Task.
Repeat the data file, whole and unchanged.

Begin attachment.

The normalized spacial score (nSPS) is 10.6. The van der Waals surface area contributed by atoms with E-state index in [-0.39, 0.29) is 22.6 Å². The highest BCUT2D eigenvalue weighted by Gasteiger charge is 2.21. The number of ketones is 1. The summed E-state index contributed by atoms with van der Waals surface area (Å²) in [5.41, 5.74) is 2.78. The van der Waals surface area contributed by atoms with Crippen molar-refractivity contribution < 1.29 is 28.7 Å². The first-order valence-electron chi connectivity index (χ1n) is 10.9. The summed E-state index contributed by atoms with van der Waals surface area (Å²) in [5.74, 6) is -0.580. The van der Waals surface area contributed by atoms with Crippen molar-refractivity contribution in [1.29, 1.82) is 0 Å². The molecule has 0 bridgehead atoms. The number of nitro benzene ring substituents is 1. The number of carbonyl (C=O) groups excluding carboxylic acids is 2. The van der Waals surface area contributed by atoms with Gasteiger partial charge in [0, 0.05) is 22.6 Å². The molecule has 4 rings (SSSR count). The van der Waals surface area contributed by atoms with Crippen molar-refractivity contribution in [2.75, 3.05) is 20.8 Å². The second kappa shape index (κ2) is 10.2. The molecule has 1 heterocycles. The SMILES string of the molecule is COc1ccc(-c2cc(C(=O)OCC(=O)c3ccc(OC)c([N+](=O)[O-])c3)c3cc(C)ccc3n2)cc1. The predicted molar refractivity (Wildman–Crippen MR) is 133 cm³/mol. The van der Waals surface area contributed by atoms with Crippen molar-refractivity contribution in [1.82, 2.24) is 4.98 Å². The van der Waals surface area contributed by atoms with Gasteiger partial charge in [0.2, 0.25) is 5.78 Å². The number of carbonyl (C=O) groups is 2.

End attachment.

The normalized spacial score (nSPS) is 10.6. The van der Waals surface area contributed by atoms with E-state index in [-0.39, 0.29) is 22.6 Å². The highest BCUT2D eigenvalue weighted by Gasteiger charge is 2.21. The number of ketones is 1. The summed E-state index contributed by atoms with van der Waals surface area (Å²) in [5.41, 5.74) is 2.78. The van der Waals surface area contributed by atoms with Crippen molar-refractivity contribution < 1.29 is 28.7 Å². The first-order valence-electron chi connectivity index (χ1n) is 10.9. The summed E-state index contributed by atoms with van der Waals surface area (Å²) in [5.74, 6) is -0.580. The van der Waals surface area contributed by atoms with Crippen molar-refractivity contribution in [1.29, 1.82) is 0 Å². The molecule has 0 bridgehead atoms. The number of nitro benzene ring substituents is 1. The number of carbonyl (C=O) groups excluding carboxylic acids is 2. The van der Waals surface area contributed by atoms with Gasteiger partial charge in [0, 0.05) is 22.6 Å². The molecule has 4 rings (SSSR count). The van der Waals surface area contributed by atoms with Crippen molar-refractivity contribution in [2.75, 3.05) is 20.8 Å². The second kappa shape index (κ2) is 10.2. The molecule has 1 heterocycles. The SMILES string of the molecule is COc1ccc(-c2cc(C(=O)OCC(=O)c3ccc(OC)c([N+](=O)[O-])c3)c3cc(C)ccc3n2)cc1. The predicted molar refractivity (Wildman–Crippen MR) is 133 cm³/mol. The van der Waals surface area contributed by atoms with Crippen molar-refractivity contribution in [1.82, 2.24) is 4.98 Å². The van der Waals surface area contributed by atoms with Gasteiger partial charge in [0.2, 0.25) is 5.78 Å². The number of carbonyl (C=O) groups is 2.